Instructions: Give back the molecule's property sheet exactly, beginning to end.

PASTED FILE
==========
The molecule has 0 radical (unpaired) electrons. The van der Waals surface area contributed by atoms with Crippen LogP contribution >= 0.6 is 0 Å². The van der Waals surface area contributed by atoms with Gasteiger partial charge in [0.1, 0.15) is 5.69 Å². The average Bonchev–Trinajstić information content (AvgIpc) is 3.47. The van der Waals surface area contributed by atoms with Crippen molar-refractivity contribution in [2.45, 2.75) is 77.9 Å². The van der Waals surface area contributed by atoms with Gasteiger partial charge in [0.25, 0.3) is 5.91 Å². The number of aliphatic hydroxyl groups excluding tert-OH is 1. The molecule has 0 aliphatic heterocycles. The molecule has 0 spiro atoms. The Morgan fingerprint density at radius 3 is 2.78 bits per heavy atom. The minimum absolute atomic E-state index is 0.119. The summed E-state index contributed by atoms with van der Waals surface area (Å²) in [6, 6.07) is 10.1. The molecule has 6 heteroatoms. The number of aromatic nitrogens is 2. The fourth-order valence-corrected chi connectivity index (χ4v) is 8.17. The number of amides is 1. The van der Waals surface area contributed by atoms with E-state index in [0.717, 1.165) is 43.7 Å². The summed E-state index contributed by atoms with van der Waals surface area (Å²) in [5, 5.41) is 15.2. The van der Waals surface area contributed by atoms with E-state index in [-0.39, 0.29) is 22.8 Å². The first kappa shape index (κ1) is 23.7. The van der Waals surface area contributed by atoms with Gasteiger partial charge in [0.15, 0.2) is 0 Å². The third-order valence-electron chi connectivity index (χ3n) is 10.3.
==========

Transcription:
The molecule has 0 radical (unpaired) electrons. The van der Waals surface area contributed by atoms with Crippen LogP contribution >= 0.6 is 0 Å². The van der Waals surface area contributed by atoms with Gasteiger partial charge in [0.1, 0.15) is 5.69 Å². The average Bonchev–Trinajstić information content (AvgIpc) is 3.47. The van der Waals surface area contributed by atoms with Crippen molar-refractivity contribution in [2.45, 2.75) is 77.9 Å². The van der Waals surface area contributed by atoms with Gasteiger partial charge in [0.25, 0.3) is 5.91 Å². The number of aliphatic hydroxyl groups excluding tert-OH is 1. The molecule has 0 aliphatic heterocycles. The molecule has 0 spiro atoms. The Morgan fingerprint density at radius 3 is 2.78 bits per heavy atom. The minimum absolute atomic E-state index is 0.119. The summed E-state index contributed by atoms with van der Waals surface area (Å²) in [6, 6.07) is 10.1. The molecule has 6 heteroatoms. The number of aromatic nitrogens is 2. The fourth-order valence-corrected chi connectivity index (χ4v) is 8.17. The number of amides is 1. The van der Waals surface area contributed by atoms with E-state index in [0.717, 1.165) is 43.7 Å². The summed E-state index contributed by atoms with van der Waals surface area (Å²) in [5, 5.41) is 15.2. The van der Waals surface area contributed by atoms with E-state index in [-0.39, 0.29) is 22.8 Å². The first kappa shape index (κ1) is 23.7. The van der Waals surface area contributed by atoms with Gasteiger partial charge in [0.15, 0.2) is 0 Å². The third-order valence-electron chi connectivity index (χ3n) is 10.3.